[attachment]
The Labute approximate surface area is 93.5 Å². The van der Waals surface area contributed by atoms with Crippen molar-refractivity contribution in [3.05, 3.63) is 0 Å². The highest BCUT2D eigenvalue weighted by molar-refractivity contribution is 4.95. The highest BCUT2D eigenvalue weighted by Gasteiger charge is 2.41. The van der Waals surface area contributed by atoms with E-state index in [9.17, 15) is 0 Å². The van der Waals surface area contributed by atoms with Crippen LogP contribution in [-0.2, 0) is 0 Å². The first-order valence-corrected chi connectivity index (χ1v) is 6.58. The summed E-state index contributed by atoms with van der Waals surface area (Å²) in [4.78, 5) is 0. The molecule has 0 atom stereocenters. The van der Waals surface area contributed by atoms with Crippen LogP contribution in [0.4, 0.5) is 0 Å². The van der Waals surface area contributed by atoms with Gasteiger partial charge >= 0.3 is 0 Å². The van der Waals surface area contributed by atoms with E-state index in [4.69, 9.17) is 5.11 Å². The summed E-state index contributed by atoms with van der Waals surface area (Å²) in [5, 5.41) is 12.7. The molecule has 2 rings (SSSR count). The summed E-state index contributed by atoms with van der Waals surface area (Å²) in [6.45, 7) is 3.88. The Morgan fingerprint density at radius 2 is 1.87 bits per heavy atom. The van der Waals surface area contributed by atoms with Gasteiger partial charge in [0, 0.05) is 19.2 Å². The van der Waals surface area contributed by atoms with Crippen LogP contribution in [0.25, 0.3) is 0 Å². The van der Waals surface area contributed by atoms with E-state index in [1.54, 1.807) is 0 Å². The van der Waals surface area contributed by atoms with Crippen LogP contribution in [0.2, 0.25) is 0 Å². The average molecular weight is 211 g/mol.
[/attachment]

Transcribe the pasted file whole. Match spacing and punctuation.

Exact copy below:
The Labute approximate surface area is 93.5 Å². The van der Waals surface area contributed by atoms with Crippen molar-refractivity contribution in [3.05, 3.63) is 0 Å². The highest BCUT2D eigenvalue weighted by molar-refractivity contribution is 4.95. The highest BCUT2D eigenvalue weighted by Gasteiger charge is 2.41. The van der Waals surface area contributed by atoms with E-state index in [9.17, 15) is 0 Å². The van der Waals surface area contributed by atoms with Crippen LogP contribution in [-0.2, 0) is 0 Å². The first-order valence-corrected chi connectivity index (χ1v) is 6.58. The summed E-state index contributed by atoms with van der Waals surface area (Å²) in [4.78, 5) is 0. The molecule has 0 atom stereocenters. The van der Waals surface area contributed by atoms with Crippen LogP contribution in [0.4, 0.5) is 0 Å². The van der Waals surface area contributed by atoms with Gasteiger partial charge >= 0.3 is 0 Å². The van der Waals surface area contributed by atoms with E-state index in [4.69, 9.17) is 5.11 Å². The summed E-state index contributed by atoms with van der Waals surface area (Å²) in [5, 5.41) is 12.7. The molecule has 2 rings (SSSR count). The summed E-state index contributed by atoms with van der Waals surface area (Å²) in [6.45, 7) is 3.88. The Morgan fingerprint density at radius 2 is 1.87 bits per heavy atom. The van der Waals surface area contributed by atoms with Gasteiger partial charge in [0, 0.05) is 19.2 Å². The van der Waals surface area contributed by atoms with Crippen LogP contribution in [0.25, 0.3) is 0 Å². The van der Waals surface area contributed by atoms with E-state index in [1.54, 1.807) is 0 Å². The van der Waals surface area contributed by atoms with Crippen LogP contribution in [0.2, 0.25) is 0 Å². The average molecular weight is 211 g/mol.